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Hi and welcome to my latest blog post about Nutrition for prconception & pregnancy. A couple of notes before you dive in. Firstly, a trigger warning; we do have a small discussion about miscarriage in this one. And secondly, I’m providing some general information here for you, however, I always recommend having a consult to ensure you’re receiving individualised preconception/pregnancy nutrition education that’s based on your needs.

Education based on your requirements is always going to be superior to general advice. I haven’t been able to go into great detail on some topics and there‘s so much information I wish I could include, but the purpose of this blog is to share with you some of the essentials and priorities in preconception/pregnancy nutrition.

Let’s begin!

It’s important to consider preconception and pregnancy nutrition as early as possible as good nutrition is the key to a healthy mum during her pregnancy and a healthy baby. Nutrition support can aid in reducing the risk of many pregnancy related health outcomes such as having a miscarriage and GDM (gestational diabetes mellitus). It’s been found that poor nutritional status has been implicated in miscarriage, particularly in relation to vitamin D, vitamin B6, B12 and folic acid deficiency. Nutrition can play a huge role in GDM, where the blood glucose levels increase due to a temporary reduction in insulin production by the pancreas. Eating a balanced diet and ensuring micronutrients such as zinc and iron are within the healthy reference range, before and during pregnancy, has been linked to lower implications of GDM in the third trimester.

The essentials

These are a few essential nutrients that should be supplemented in preconception and pregnancy. There may be others that are more applicable to your needs, so I stress the importance of having your blood tests done before you start your preconception journey to ensure you are supplementing accordingly. During an initial nutrition assessment and you’re subsequent follow up appointments, these are the primary biomarkers that are analysed from your blood tests. Appropriate supplementation options will be offered along with additional information and resources.

Folate (or folic acid) is needed for your baby to grow and develop. A large body of evidence supports the use of folic acid to lower the risk of neural tube defects (NTD) such as spina bifida.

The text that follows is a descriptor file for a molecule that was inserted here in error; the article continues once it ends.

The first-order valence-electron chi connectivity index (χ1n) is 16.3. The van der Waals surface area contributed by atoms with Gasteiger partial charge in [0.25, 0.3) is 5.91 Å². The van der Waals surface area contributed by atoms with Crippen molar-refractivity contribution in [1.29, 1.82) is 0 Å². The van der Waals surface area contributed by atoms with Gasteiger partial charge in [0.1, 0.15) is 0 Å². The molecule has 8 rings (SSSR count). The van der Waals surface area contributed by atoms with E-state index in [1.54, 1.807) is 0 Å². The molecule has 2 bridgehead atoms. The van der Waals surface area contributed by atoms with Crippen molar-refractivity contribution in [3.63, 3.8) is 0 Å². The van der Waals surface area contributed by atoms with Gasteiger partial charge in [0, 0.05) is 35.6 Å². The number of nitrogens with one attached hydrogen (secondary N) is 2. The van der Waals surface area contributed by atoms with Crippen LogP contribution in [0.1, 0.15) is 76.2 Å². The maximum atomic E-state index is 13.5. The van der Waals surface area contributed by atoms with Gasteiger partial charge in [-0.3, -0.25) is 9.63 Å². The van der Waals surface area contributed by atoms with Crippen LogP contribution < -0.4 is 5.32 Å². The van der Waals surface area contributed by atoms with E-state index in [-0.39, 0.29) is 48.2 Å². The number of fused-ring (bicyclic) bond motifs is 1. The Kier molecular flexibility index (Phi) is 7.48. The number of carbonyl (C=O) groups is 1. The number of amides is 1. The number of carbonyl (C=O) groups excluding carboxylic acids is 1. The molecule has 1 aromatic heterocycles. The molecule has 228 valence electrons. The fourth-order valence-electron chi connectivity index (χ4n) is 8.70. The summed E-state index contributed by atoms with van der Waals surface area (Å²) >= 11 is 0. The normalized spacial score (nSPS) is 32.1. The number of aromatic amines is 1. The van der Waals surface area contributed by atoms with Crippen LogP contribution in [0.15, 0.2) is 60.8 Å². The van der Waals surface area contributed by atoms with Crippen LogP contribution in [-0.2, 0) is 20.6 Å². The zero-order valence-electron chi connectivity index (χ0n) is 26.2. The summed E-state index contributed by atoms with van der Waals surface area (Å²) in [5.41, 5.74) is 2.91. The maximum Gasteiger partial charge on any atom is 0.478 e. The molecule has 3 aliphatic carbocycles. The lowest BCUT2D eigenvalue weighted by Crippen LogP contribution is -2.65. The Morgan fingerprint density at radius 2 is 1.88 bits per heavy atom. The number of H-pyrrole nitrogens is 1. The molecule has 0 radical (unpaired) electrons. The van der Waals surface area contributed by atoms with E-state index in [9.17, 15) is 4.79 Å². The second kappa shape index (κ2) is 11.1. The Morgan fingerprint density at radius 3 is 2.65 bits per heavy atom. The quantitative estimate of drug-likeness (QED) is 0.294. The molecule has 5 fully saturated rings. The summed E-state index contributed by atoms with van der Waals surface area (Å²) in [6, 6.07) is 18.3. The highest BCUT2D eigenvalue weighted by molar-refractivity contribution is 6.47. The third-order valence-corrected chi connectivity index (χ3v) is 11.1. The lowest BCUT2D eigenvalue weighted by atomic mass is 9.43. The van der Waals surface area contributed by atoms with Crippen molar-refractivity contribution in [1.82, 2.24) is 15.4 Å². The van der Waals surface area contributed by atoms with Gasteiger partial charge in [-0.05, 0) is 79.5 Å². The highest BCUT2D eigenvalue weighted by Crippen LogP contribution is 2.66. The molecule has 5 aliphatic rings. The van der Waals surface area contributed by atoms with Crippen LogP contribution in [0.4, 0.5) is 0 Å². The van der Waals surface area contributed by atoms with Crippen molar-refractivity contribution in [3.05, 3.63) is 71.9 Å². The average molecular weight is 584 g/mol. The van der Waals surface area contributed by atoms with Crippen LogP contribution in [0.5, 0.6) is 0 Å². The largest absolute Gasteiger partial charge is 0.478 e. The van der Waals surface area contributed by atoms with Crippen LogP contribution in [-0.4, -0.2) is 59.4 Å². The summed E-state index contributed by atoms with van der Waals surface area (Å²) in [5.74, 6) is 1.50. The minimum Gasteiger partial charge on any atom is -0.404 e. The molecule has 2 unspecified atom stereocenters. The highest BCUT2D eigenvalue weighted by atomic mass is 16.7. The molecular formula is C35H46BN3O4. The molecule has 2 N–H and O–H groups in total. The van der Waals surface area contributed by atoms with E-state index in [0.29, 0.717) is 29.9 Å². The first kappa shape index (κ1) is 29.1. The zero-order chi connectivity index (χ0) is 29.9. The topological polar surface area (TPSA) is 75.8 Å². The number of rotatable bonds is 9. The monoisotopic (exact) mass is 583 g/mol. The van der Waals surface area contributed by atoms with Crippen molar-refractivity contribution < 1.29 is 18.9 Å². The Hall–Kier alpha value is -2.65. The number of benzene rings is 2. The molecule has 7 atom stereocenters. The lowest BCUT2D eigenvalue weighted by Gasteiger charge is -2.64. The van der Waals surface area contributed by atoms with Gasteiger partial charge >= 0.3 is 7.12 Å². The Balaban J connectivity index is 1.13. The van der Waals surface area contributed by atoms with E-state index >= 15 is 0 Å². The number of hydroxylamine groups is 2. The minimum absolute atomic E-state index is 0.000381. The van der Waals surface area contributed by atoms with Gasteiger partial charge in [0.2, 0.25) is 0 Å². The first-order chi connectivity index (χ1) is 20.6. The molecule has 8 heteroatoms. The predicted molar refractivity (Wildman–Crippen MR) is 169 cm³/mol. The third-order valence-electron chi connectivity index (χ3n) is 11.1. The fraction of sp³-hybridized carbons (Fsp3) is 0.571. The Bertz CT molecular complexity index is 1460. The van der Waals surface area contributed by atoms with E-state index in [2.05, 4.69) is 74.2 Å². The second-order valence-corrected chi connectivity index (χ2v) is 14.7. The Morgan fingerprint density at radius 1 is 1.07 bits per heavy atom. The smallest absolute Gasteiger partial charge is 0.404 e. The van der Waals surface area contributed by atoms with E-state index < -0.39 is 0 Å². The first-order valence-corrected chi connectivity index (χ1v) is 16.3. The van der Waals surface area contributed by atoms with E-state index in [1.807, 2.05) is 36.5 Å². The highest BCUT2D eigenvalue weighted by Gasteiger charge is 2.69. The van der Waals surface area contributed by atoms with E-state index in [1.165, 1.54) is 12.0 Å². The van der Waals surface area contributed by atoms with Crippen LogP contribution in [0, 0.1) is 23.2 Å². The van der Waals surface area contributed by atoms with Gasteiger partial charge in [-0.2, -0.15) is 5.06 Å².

It’s important to ensure you’re having adequate intake of folate in the months leading up to you falling pregnant and the first trimester (three months) of pregnancy. All women planning a pregnancy and in the early stages of pregnancy should take a folic acid supplement of at least 400-600mcg (micrograms) per day. You also get folate from eating a variety of folate-containing foods including green leafy vegetables such as broccoli, spinach, bok choy, and salad greens, some fruits, and cereals and breads with added folic acid.


Adequate iodine in pregnancy is needed for your baby’s growth and brain development. Your body needs more iodine during pregnancy. All women who are pregnant, breastfeeding or considering pregnancy, should take a supplement of 150mcg (micrograms) of iodine. You still need to consume foods that are high in iodine. These include freshly cooked and consumed seafood, bread with added iodine, eggs and dairy.


Iron is important for foetal neurodevelopment, with iron deficiency during pregnancy shown to impair mental and psychomotor development. Iron is needed to form red blood cells for you and your baby. It helps carry oxygen in your blood and is needed for your baby to grow. During pregnancy you need a lot more iron than when you are not pregnant.

It is best to get the iron you need from your diet. The best sources of iron are lean meats (especially red meat), some vegetables (especially green leafy ones), legumes, and cereals with added iron. Iron from animal food sources is absorbed more easily than iron from plant foods.

You can help your body absorb iron from the food you eat or drink by:

  • Including vitamin C with meals (e.g. citrus foods, tomato, capsicum)
  • Including animal protein with green leafy vegetables at a meal.
  • Using antacids sparingly

Some foods and drinks may stop your body using iron from your diet. To reduce this, avoid:

  • Drinking tea or coffee with meals
  • Taking your iron supplement with a meal that includes dairy
  • Eating more than 2 tablespoons of unprocessed bran.

Omega 3 and eating fish

Fish is a safe and an important part of healthy eating. It is an excellent source of protein, is low in saturated fat, high in omega 3 fish oils and a good source of iodine. Omega 3 oils are important for growth of your baby’s brain and eye development.

It is important to eat fish when you are pregnant but you need to be careful about the fish you choose. Some fish may accumulate mercury, which may be harmful to your baby’s developing nervous system. Food Standards Australia New Zealand has set the following safe guidelines for fish intake.

Nutrients and what they do